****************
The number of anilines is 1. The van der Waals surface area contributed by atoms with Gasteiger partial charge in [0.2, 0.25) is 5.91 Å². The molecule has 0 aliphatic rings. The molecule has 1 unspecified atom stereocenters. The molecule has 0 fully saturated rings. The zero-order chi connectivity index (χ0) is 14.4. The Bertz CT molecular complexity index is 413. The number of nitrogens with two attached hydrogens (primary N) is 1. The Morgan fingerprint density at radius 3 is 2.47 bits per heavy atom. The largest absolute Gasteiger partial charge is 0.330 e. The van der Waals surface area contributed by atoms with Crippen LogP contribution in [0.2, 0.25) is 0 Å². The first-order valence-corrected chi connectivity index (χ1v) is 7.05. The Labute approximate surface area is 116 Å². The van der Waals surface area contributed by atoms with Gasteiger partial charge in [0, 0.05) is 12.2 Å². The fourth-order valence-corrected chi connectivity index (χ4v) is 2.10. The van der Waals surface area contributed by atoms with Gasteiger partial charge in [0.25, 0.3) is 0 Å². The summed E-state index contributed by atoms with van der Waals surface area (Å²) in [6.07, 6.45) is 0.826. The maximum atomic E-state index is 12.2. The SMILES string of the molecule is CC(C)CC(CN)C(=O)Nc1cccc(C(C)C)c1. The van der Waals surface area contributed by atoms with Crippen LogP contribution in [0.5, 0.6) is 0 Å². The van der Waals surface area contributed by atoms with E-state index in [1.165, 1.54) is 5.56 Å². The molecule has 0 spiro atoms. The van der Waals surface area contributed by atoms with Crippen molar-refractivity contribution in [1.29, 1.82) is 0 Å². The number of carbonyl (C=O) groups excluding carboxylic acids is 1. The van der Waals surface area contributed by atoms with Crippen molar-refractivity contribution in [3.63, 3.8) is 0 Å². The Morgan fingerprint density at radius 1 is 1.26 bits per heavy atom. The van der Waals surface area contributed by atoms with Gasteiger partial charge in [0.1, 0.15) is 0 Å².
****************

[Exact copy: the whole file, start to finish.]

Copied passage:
The number of anilines is 1. The van der Waals surface area contributed by atoms with Gasteiger partial charge in [0.2, 0.25) is 5.91 Å². The molecule has 0 aliphatic rings. The molecule has 1 unspecified atom stereocenters. The molecule has 0 fully saturated rings. The zero-order chi connectivity index (χ0) is 14.4. The Bertz CT molecular complexity index is 413. The number of nitrogens with two attached hydrogens (primary N) is 1. The Morgan fingerprint density at radius 3 is 2.47 bits per heavy atom. The largest absolute Gasteiger partial charge is 0.330 e. The van der Waals surface area contributed by atoms with Crippen LogP contribution in [0.2, 0.25) is 0 Å². The first-order valence-corrected chi connectivity index (χ1v) is 7.05. The Labute approximate surface area is 116 Å². The van der Waals surface area contributed by atoms with Gasteiger partial charge in [0, 0.05) is 12.2 Å². The fourth-order valence-corrected chi connectivity index (χ4v) is 2.10. The van der Waals surface area contributed by atoms with Gasteiger partial charge in [0.25, 0.3) is 0 Å². The summed E-state index contributed by atoms with van der Waals surface area (Å²) in [6.07, 6.45) is 0.826. The maximum atomic E-state index is 12.2. The SMILES string of the molecule is CC(C)CC(CN)C(=O)Nc1cccc(C(C)C)c1. The van der Waals surface area contributed by atoms with Crippen LogP contribution in [0.5, 0.6) is 0 Å². The van der Waals surface area contributed by atoms with E-state index in [1.165, 1.54) is 5.56 Å². The molecule has 0 spiro atoms. The van der Waals surface area contributed by atoms with Crippen molar-refractivity contribution in [1.29, 1.82) is 0 Å². The number of carbonyl (C=O) groups excluding carboxylic acids is 1. The van der Waals surface area contributed by atoms with Crippen molar-refractivity contribution in [3.63, 3.8) is 0 Å². The Morgan fingerprint density at radius 1 is 1.26 bits per heavy atom. The van der Waals surface area contributed by atoms with Gasteiger partial charge in [0.1, 0.15) is 0 Å².